March 4, 2024
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March 4, 2024
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Linking Northern and Central NJ, Bronx, Manhattan, Westchester and CT

We now present part two of my article about why brissin are easily one of the least stressful simchas to make.

If you missed last week’s article, that’s okay, because that’s one thing about brissin: As a guest, you can show up incredibly late—like on time for bentching—and people are just happy you tried. They’re like, “Here! Take the leftovers!” They don’t do that at a wedding. If you show up two hours late to a wedding, no one says, “Here, wrap this plate of chicken! Take some soup! You have kids at home, right?”

No one’s really ever upset at a bris. No one says, “We told you to come two hours early for pictures; where were you?”

Also, there are very simple foods, and people love them anyway:

“Look, it’s like bread, but there’s a hole in the middle!”

It’s very exciting.

“Cream cheese! Tuna! It’s like shalosh seudos, but for breakfast!”

In fact, you know how people go out of their mind at a kiddush if there’s cholent, or at a wedding if there’s sushi or a carving station? At a bris, people are super excited if there are scrambled eggs. It doesn’t even have to be good scrambled eggs. It can be baked in a 9×13.

“This is the best!”

Imagine you show up at a chasunah and there are bagels and cream cheese. You’d say, “This is the worst! I ate fleishigs before I got here!” But a bris is in the morning, so you can be pretty sure that no one’s fleishig! And if they are, it’s kind of their fault.

What I really like is that a bris is the only simcha with suspense:

What’s the name going to be?

You do not have this kind of suspense at the other simchas:

Will they get married, or will they not? They will. They made it this far, and everyone’s already here.

What’s the kallah’s new name going to be? It was on the invitation.

But here, it’s like, “What is the name going to be?” And the parents don’t tell anybody. It has to be a closely-guarded secret. They don’t even tell the person making the bracha until he’s right in the middle of the bracha. They won’t even tell him right before the bracha. And if the person mishears it, you just have a comical story for the baby when he gets older about why he’s had to go around correcting people his entire life.

And then there’s the excitement when everyone mishears the name. And all the women say to the mother of the baby, “What a nice name!” and your wife says, “What? That’s not what we discussed!” For example, at the bris of my son Daniel (not his real name), I actually said a different name, but all the women somehow heard Daniel. And it spread around before my wife got back to the women’s section.

I was at a bris recently where all anyone in the room actually heard was “ben Shlomo.” Is that how Ben Azzai got his name? And Ben Dreusa’i? And Ben Shapiro?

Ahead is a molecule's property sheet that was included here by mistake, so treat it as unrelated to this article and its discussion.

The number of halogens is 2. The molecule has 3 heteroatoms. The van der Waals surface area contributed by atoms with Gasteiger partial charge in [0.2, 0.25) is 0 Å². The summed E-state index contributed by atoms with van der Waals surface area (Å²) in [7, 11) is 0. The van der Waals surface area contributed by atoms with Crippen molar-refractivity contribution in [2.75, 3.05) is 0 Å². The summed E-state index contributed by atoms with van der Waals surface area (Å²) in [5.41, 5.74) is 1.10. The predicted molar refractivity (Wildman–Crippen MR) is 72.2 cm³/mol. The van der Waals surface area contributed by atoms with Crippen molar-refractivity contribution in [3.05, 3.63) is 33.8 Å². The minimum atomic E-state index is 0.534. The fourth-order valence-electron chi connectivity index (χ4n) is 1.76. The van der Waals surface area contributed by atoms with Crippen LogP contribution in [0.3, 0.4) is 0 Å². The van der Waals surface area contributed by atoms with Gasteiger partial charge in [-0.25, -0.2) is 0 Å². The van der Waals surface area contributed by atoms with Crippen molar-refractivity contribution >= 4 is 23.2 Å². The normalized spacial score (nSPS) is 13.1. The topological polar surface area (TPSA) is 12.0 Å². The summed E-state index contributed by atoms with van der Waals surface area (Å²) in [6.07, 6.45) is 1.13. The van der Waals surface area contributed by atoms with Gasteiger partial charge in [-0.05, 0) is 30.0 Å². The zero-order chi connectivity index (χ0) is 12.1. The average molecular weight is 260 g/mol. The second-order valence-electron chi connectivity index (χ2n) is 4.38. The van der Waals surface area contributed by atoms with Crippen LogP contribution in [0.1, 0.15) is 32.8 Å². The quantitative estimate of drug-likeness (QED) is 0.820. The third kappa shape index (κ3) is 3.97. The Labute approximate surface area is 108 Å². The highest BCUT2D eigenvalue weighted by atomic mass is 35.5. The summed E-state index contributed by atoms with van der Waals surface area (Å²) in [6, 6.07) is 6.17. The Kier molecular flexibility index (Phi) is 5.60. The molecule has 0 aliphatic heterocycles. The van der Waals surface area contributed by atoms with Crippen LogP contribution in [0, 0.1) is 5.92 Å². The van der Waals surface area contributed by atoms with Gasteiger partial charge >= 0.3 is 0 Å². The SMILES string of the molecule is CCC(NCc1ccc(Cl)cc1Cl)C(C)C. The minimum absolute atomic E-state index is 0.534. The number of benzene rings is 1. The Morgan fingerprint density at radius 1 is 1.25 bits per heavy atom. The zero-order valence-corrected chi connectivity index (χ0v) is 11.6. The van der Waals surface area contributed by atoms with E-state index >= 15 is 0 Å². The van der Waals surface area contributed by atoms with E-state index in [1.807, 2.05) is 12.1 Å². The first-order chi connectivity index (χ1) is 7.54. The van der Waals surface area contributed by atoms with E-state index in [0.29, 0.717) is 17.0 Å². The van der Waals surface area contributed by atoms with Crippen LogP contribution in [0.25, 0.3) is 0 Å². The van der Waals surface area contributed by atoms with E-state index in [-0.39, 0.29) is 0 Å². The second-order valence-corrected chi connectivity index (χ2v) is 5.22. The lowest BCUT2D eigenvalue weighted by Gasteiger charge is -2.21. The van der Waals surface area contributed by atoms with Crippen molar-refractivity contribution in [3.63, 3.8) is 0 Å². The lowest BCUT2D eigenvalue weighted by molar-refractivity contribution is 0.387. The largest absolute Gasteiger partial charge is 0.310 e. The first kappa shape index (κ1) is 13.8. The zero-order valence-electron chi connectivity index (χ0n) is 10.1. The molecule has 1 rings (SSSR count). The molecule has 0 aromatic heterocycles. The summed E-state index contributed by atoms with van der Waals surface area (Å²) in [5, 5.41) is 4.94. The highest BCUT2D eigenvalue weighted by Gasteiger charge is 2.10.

Another great thing, for the baalei simcha, is that they don’t have to make seating cards. Though it’s possible that that’s actually the main stress for the guests—that there are no seating cards. You come down after the bris, and you take your bagel, and you take your time cutting it open, and you look around, like, “Why is nobody that I know down here yet? Is there something I’m missing? Are they doing the bris again for the late minyan?”

And you take a seat, and the people who sit down at your table around you are people you don’t know who don’t realize that you’re family. They’re not family; how are they supposed to know who’s family? For all they know, you’re not either. The family as far as they know is still upstairs. So who are you?

You sat there hoping to start a family table so you could talk to your brothers. And some of your brothers are among the last to find a seat because they’re spending forever standing over the buffet making sandwiches for their kids. (“Do you want lox?” “What’s lox?” “Let’s hold up the line!”)

And now they’re finally walking around with plates and starting their own table because they looked over at you and have no idea why you’re sitting with some guy they don’t know instead of starting a family table that they can sit at with you, and you’re not making conversation with the guy you’re sitting next to because you keep glancing over at their table and trying to think of an excuse to pick up your stuff and leave.

You’re kind of hoping that your table fills up with so many non-relatives that you can get up and give someone your seat, but apparently most of the non-relatives that are coming in realize you’re related so they assume the guy next to you is related and they don’t join your table either. And the other guy maybe sat next to you thinking he would have a great time because you’re some comedian, and you haven’t said two words to him, and you are definitely still too tired to deal with this, and… Wait. I think he’s my mother’s cousin or something, isn’t he?

But besides that, brissin are easy. There are so few stresses. It’s just: Did the baby show up? Or did he not show up? And as the baal simcha, you don’t have to book a hall—you can just make it in your shul’s basement, and even if it’s not a particularly nice basement, no one cares.

If your shul has no basement, you can just daven over the table settings. Also, no one expects you to give out bentchers, unless the bris is really late. And even though you’re the boy’s parents, you don’t have to worry about flowers, liquor, an orchestra, or a photographer. Or maybe you do, but on a way smaller scale. For example, the only one who really needs liquor is the baby.


Mordechai Schmutter is a freelance writer and a humor columnist for Hamodia and other magazines. He has also published eight books and does stand-up comedy. You can contact him at [email protected].

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